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Western Animation / The Mousehole Cat

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A merry place you may believe
T'was Mousehole 'pon Tom Bawcock's Eve
To be there then, who wouldn't wish
To sup on seven sorts o' fish
"Tom Bawcock's Eve" (1927), by Robert Morton Nance

The Mousehole Cat is a 1994 animated short film based on the children's book of the same name by Antonia Barber.

The story is based on the Cornish folk hero Tom Bawcock. According to legend, he was a fisherman in the town of Mousehole who, during a terrible winter storm that left the townsfolk on the verge of starvation, pulled off a Christmas Miracle by catching a haul of fish big enough for the entire town to feast on. The film and book tell this story from the perspective of Tom's beloved cat Mowzer, who accompanies him on his fateful excursion.

The short was commissioned by Channel 4 and narrated by Siân Phillips.

The Mousehole Cat provides examples of the following tropes:

  • Animated Adaptation: Of the children's book of the same name.
  • Cats Are Mean: Averted with Mowzer and played straight with the Great Storm Cat.
  • Cool Old Lady: Mowzer is a cat version.
  • Food Porn: The various beautifully painted fish dishes.
  • Heroic Sacrifice: Old Tom, and by extension Mowzer, are prepared to make one if they have to. Tom even says they'll either get the fish or die trying.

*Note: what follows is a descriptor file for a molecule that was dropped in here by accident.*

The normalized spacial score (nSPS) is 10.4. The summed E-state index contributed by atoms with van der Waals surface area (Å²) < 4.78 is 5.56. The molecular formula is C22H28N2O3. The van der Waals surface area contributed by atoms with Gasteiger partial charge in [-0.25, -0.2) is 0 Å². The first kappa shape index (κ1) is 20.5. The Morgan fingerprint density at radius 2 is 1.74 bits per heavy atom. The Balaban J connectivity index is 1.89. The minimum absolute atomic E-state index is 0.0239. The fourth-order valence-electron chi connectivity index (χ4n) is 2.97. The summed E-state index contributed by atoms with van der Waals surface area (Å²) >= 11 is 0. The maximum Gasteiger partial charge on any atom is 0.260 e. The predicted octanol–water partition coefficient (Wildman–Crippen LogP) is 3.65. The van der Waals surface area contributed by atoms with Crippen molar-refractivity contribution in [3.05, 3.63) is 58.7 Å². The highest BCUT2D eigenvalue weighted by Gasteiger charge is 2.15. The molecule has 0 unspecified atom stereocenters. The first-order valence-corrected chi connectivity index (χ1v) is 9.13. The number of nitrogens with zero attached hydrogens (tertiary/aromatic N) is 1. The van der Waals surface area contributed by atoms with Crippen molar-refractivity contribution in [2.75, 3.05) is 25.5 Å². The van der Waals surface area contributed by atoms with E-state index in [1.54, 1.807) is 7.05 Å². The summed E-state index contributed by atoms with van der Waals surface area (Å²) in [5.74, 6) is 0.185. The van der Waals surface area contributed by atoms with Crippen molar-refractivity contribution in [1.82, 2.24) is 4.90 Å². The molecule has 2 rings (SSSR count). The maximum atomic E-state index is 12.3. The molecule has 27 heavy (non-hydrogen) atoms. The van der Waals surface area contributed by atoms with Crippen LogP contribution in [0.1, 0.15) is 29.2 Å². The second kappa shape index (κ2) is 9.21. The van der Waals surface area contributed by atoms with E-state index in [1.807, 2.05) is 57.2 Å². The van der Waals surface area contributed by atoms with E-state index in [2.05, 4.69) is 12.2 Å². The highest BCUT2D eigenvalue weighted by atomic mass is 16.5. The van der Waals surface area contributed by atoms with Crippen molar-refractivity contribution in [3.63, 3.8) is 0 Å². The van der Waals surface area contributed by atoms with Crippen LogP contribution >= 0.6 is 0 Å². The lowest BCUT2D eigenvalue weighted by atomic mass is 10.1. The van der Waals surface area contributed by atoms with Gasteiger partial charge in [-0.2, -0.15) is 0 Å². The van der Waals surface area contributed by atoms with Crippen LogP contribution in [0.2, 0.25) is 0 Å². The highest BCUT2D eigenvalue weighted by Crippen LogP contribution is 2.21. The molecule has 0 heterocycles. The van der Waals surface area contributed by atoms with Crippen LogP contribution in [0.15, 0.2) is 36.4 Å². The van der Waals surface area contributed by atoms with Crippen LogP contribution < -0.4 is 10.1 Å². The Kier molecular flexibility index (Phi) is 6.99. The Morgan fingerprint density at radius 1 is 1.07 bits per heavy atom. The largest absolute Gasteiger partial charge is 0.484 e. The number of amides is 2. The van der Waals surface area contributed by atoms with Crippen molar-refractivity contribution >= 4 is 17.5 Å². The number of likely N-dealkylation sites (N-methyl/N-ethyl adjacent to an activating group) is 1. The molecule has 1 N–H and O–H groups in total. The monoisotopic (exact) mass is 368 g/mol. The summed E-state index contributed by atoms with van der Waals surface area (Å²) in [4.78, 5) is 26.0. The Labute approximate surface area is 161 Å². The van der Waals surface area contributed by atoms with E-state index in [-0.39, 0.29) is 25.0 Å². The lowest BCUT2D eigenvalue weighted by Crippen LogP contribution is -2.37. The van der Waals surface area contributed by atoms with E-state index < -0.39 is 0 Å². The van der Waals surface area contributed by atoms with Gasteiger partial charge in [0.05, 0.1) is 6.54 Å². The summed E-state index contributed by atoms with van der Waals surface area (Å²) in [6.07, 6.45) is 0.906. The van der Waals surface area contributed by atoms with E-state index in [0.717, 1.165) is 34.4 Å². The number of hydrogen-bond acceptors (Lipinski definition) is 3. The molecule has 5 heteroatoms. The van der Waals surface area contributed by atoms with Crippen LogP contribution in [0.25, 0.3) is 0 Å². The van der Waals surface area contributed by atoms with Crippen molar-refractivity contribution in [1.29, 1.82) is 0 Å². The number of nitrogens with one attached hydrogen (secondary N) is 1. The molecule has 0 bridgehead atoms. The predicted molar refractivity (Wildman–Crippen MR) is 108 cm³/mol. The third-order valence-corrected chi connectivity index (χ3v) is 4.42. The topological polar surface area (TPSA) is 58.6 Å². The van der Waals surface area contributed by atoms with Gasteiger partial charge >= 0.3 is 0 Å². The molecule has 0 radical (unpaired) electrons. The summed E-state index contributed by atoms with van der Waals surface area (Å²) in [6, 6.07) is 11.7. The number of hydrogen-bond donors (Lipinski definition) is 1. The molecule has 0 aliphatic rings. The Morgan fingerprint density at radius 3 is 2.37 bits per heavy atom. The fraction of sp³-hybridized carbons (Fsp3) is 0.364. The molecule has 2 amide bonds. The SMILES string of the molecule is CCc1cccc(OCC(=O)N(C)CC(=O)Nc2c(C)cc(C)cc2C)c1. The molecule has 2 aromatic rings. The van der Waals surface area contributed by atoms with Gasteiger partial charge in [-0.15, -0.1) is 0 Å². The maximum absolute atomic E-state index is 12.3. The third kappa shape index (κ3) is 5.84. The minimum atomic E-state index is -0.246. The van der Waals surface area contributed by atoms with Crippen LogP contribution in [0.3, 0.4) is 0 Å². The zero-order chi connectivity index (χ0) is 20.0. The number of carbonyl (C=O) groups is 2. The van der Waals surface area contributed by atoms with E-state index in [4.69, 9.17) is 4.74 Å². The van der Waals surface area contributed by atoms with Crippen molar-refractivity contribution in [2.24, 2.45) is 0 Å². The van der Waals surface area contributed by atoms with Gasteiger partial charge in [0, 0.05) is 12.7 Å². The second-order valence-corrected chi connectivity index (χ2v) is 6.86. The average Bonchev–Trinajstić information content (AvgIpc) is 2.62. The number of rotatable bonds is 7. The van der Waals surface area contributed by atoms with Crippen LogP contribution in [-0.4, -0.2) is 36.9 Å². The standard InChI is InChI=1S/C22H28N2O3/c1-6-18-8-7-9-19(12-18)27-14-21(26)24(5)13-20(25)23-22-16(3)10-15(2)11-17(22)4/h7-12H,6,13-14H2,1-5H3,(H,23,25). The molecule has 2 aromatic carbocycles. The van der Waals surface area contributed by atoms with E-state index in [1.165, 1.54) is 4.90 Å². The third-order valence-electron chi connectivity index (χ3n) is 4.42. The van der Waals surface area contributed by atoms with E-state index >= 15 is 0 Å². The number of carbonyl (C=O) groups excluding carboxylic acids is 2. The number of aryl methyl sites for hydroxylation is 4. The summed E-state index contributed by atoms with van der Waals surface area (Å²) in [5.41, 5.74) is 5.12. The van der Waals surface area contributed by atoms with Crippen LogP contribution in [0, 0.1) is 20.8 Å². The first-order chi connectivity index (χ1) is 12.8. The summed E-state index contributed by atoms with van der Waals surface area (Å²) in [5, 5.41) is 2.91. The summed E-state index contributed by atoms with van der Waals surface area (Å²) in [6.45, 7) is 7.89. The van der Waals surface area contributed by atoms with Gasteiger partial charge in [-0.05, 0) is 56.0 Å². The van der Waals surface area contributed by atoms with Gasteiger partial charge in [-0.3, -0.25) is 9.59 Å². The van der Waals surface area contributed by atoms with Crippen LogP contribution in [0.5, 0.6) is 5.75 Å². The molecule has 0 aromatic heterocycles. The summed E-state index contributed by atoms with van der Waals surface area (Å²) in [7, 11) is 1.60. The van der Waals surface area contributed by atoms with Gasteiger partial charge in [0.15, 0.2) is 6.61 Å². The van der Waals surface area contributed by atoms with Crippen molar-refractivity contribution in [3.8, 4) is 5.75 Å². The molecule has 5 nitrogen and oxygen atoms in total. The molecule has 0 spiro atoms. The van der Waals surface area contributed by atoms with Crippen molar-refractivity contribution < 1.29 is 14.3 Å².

• "Just So" Story: Provides the origins of Tom Bawcock's Eve, a festival held in Mousehole on December 23rd.
  • Kindhearted Cat Lover: Old Tom is one and his cat loves him dearly.
  • Limited Animation: A stylistic choice. The short feels more like an illustrated book with a few frames of animation per page than a traditional cartoon.
  • Making a Splash: The Great Storm Cat controls the sea.
  • More Expendable Than You: Tom's justification for going out for a catch, since he's a widower and their children have moved on.
  • Music Soothes the Savage Beast: Mowzer's singing tames the Great Storm Cat.
  • Setting Update: Appears to be set in the 1800s, although Tom's inspiration, Tom Bawcock, is said to have lived in the 16th century.
  • Sympathy for the Devil: Mowzer comes to pity they Great Storm Cat when she realises how lonely he must be.
  • To Serve Man: The Great Storm Cat likes to eat the "mice-men".
  • True Companions: Mowzer and Old Tom.